The Way You Do the Things You Do

designing knit math

The Way You Do the Things You Do is a classic by the Temptations. I believe we have already established I love the Temptations. The song is a tribute to a nameless, faceless woman who has a smile so bright, she could be a candle and she’s so smart she can be a schoolbook. There should be a line in there about her being a knitter and can defy science, logic and math.

What you see in the photo is my first attempt at the Dakota mittens. The pattern is not complete and up for sale and the final gloves are with their owner and she’s happy with them. That can now free me up to say how much of a friggin’ pain the process can be. It’s always smile and rainbows when it’s done and it’s right but that middle part between anticipation and relief is a different story.

It was right around the time I took this photo that it occured to me they might be a tad on the large size. I was making them for a tiny teen. I did all the math and that still wasn’t going to work. Knit math was rearing it’s ugly head again. 

Knit math can show up in a number of ways. You can be making a scarf that’s supposed to be 60 inches and when you’re knitting along to the 55th inch and then knit math says that no matter how long and how much you knit, those last five inches will take as much time as the first 54 total. Never ever fails.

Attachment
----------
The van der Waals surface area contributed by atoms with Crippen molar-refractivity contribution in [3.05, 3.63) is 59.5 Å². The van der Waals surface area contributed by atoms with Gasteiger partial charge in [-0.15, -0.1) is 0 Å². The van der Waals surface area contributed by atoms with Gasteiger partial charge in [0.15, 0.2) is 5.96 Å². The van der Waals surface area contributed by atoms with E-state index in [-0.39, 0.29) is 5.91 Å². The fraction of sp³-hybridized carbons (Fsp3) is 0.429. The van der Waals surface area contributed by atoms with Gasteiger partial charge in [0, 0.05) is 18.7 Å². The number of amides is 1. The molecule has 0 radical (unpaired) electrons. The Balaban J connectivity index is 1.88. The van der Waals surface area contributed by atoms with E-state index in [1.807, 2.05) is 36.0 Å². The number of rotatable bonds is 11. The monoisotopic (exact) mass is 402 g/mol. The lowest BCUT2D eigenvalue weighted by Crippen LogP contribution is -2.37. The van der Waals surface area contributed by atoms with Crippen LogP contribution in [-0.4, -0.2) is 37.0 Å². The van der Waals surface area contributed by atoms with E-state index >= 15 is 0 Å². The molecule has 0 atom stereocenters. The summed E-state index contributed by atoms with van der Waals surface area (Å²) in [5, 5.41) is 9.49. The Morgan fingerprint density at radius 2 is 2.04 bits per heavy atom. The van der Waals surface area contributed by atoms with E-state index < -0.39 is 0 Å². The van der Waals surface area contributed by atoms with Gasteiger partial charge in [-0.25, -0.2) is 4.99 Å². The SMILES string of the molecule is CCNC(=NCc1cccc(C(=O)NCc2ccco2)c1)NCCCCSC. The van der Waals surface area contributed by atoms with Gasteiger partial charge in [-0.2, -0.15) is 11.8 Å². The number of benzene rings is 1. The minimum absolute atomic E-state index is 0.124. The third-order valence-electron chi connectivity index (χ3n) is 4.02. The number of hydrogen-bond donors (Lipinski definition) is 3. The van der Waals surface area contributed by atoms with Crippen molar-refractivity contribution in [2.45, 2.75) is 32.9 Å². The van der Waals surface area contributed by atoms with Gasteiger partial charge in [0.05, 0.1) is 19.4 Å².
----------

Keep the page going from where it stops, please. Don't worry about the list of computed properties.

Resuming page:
Knit math will also show itself when you need to make something to an exact size. These gloves needed to fit a six inch wrist. Doesn’t take more than a glance to see these would be too big. I decided to go down several needle sizes and to go from a worsted weight to a DK weight…smaller all around. I then look at the gauge chart on the label to determine what I would need in stitches. No, I didn’t do a swatch – let’s not get ridiculous.

I did the math and then because I know how evil knit math can be – I deducted 10%. It’s what I do when I make anything because I have been burned by knit math time and again. Knitting will grow on you. Unless you’re one of those super perfect knitters who have perfect stitching as indicated on knitting labels ( I don’t want to know you. There’s only so much to this thing called tolerance.) knit math affects us all.

Even going smaller I had to start over about three times. Finally they were done and sent off. My client’s only complaint: they were a little too big. Sigh.

Leave a Reply

Your email address will not be published. Required fields are marked *